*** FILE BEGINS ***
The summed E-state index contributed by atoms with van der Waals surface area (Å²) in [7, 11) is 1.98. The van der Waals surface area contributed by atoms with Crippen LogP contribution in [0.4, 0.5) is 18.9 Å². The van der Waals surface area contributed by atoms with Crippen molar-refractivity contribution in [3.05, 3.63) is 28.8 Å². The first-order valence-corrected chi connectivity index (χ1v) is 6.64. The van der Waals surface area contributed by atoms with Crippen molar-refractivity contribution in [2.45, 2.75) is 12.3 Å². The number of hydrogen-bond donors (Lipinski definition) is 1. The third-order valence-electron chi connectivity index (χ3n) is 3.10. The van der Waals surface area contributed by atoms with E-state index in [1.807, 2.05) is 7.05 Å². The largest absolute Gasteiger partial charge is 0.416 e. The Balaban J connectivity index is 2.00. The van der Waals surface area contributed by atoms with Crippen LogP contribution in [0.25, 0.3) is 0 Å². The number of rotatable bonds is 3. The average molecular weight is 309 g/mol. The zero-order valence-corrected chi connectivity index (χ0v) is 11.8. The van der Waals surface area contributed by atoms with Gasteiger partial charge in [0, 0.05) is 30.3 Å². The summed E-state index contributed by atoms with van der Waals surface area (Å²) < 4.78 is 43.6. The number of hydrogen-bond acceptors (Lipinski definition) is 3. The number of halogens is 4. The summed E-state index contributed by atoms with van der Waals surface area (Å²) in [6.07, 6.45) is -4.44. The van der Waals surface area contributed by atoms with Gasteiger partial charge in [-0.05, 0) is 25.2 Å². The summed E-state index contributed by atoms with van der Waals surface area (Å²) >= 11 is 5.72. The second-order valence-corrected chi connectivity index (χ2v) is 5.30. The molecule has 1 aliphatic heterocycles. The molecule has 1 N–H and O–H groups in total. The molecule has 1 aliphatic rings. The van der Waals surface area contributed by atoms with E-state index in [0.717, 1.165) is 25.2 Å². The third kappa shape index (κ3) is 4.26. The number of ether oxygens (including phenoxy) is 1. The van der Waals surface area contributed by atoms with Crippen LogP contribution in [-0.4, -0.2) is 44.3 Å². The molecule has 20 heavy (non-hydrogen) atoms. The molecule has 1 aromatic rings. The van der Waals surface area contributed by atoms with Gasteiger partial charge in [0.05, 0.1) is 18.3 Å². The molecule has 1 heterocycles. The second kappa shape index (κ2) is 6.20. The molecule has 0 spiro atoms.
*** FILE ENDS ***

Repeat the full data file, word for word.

The summed E-state index contributed by atoms with van der Waals surface area (Å²) in [7, 11) is 1.98. The van der Waals surface area contributed by atoms with Crippen LogP contribution in [0.4, 0.5) is 18.9 Å². The van der Waals surface area contributed by atoms with Crippen molar-refractivity contribution in [3.05, 3.63) is 28.8 Å². The first-order valence-corrected chi connectivity index (χ1v) is 6.64. The van der Waals surface area contributed by atoms with Crippen molar-refractivity contribution in [2.45, 2.75) is 12.3 Å². The number of hydrogen-bond donors (Lipinski definition) is 1. The third-order valence-electron chi connectivity index (χ3n) is 3.10. The van der Waals surface area contributed by atoms with E-state index in [1.807, 2.05) is 7.05 Å². The largest absolute Gasteiger partial charge is 0.416 e. The Balaban J connectivity index is 2.00. The van der Waals surface area contributed by atoms with Crippen LogP contribution in [0.25, 0.3) is 0 Å². The number of rotatable bonds is 3. The average molecular weight is 309 g/mol. The zero-order valence-corrected chi connectivity index (χ0v) is 11.8. The van der Waals surface area contributed by atoms with Gasteiger partial charge in [0, 0.05) is 30.3 Å². The summed E-state index contributed by atoms with van der Waals surface area (Å²) < 4.78 is 43.6. The number of hydrogen-bond acceptors (Lipinski definition) is 3. The number of halogens is 4. The summed E-state index contributed by atoms with van der Waals surface area (Å²) in [6.07, 6.45) is -4.44. The van der Waals surface area contributed by atoms with Gasteiger partial charge in [-0.05, 0) is 25.2 Å². The summed E-state index contributed by atoms with van der Waals surface area (Å²) >= 11 is 5.72. The second-order valence-corrected chi connectivity index (χ2v) is 5.30. The molecule has 1 aliphatic heterocycles. The molecule has 1 N–H and O–H groups in total. The molecule has 1 aliphatic rings. The van der Waals surface area contributed by atoms with E-state index in [0.717, 1.165) is 25.2 Å². The third kappa shape index (κ3) is 4.26. The number of ether oxygens (including phenoxy) is 1. The van der Waals surface area contributed by atoms with Crippen LogP contribution in [-0.4, -0.2) is 44.3 Å². The molecule has 20 heavy (non-hydrogen) atoms. The molecule has 1 aromatic rings. The van der Waals surface area contributed by atoms with Gasteiger partial charge in [0.05, 0.1) is 18.3 Å². The molecule has 1 heterocycles. The second kappa shape index (κ2) is 6.20. The molecule has 0 spiro atoms.